Manfred Kroger

I am concerned about the widely held public belief that technology cannot be trusted. This distrust is often vigorously fanned by journalists and articulated by highly visible personalities. What has happened to other technology-reliant industries is now also being experienced by agriculture and food manufacturing.

The terms “additive” and “processing” have taken on negative, almost Frankenstein-like, meanings with some consumers. Short of doing away with an established industry, the call is now for “alternative” practices. There is nothing wrong with that; maybe we should invoke a “precautionary principle” against such a change and thereby disallow it (as the Europeans do with genetically modified food).

A recent IFT scientific review—Feeding the World Today and Tomorrow: The Importance of Food Science and Technology—makes the point that we must forge into a technological future and not regress into a primitive, pristine, and oversimplified historic age.

This report must become required reading in all IFT-approved educational programs. IFT members must become familiar with this comprehensive review of what our profession stands for.

Almost all professions have their particular manifestoes, each being a public declaration of motive and intentions regarded as having some public importance. There can be no nobler intention than participating in “Feeding the World.” This document, probably the first time in IFT’s history, lays out the basic platform of what constitutes IFT’s areas of knowledge, which must be considered the basic and necessary intelligence to be aspired to by young food science professionals and proclaimed by all practitioners.

Even the general public, educators, policy makers, and all others need to be familiarized with what food professionals do. This report does it well and even highlights what we have done in the past. But it does not excessively glorify the profession with historic summaries; it merely points out that we are eminently qualified to deal with all impending crises, be they agricultural, environmental, social, or nutritional.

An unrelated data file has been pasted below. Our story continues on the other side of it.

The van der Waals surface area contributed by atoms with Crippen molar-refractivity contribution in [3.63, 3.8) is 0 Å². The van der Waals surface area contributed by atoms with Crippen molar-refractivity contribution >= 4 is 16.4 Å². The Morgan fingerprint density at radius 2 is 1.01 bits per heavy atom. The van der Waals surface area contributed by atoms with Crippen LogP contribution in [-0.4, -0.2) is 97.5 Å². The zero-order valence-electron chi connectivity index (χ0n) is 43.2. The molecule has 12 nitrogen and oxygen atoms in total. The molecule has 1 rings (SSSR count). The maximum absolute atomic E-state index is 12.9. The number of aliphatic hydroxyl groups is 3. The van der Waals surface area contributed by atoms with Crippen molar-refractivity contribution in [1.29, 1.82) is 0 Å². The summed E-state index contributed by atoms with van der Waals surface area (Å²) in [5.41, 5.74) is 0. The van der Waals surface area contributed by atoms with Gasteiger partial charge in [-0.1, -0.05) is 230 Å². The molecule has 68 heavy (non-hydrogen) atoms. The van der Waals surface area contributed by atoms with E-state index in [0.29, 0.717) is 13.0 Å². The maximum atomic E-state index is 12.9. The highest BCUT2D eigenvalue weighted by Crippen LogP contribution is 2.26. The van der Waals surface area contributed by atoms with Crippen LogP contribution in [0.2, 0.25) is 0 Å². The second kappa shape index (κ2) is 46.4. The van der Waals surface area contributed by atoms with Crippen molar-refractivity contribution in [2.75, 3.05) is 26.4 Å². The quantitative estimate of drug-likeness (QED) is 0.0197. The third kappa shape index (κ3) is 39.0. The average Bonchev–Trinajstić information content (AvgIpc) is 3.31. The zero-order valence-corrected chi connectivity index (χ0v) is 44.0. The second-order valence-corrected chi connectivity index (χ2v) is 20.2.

The report repeatedly stresses that food science efforts and achievements are no longer confined to the traditional areas of chemistry, microbiology, engineering, and nutrition; we now also claim some credit in other fields: genetics, agronomy, pest control, physiology, distribution logistics, to name a few. The new interactions with so many other disciplines should command immense respect for food science. It is truly an eclectic field of endeavor whose importance is noted wherever it touches. For example, the gradual intertwining of the food and pharmaceutical industries that began only a few decades ago is now in plain view as evidenced by “nutraceutical” products on the market, a new genre of publications, and novel food/drug consumption practices.

Another impact the eminent authors of this report are seeking is to communicate the concept of “technology.” And the time is ripe for that, indeed. A popular course has emerged at many colleges over the past 40 years under such titles as “Man and Food,” “Feeding the World,” “Food in Society,” and, in my case for three decades until retirement, “Food Facts and Fads.” All these and similar courses evolved during a time of gradual emergence of anti-technology views in all strata of human societies around the world. This report is the best rebuttal I have seen in this usually heated public debate on the merits of science and technology.

Early in my food science career as a student recruiter, adviser, and instructor, I never needed to assume a defensive stance toward our profession. For example, on the first Earth Day, in 1979, I gave a public lecture and proclaimed to the audience that technological tools would assure us a cleaner environment from which to extract air, water, and food. But eventually louder and louder anti-technology voices were heard in classrooms and elsewhere. Colleagues also heard them and we bemoaned the fact that all our textbooks were only descriptive and did not provide us with some sort of a “unified field theory” to rely on in this new age of people belittling, even attacking, achievements in science and technology, including food processing.

My enthusiasm for the report “Feeding the World” knows no bounds. I urge you to read it in the September issue of Comprehensive Reviews in Food Science and Food Safety (, to copy and disseminate it, and to integrate its message into your professional consciousness and practice.

by Manfred Kroger , Ph.D., an IFT Fellow, Scientific Editor of Comprehensive Reviews in Food Science and Food Safety and Professor Emeritus of Food Science, Penn State University ([email protected]).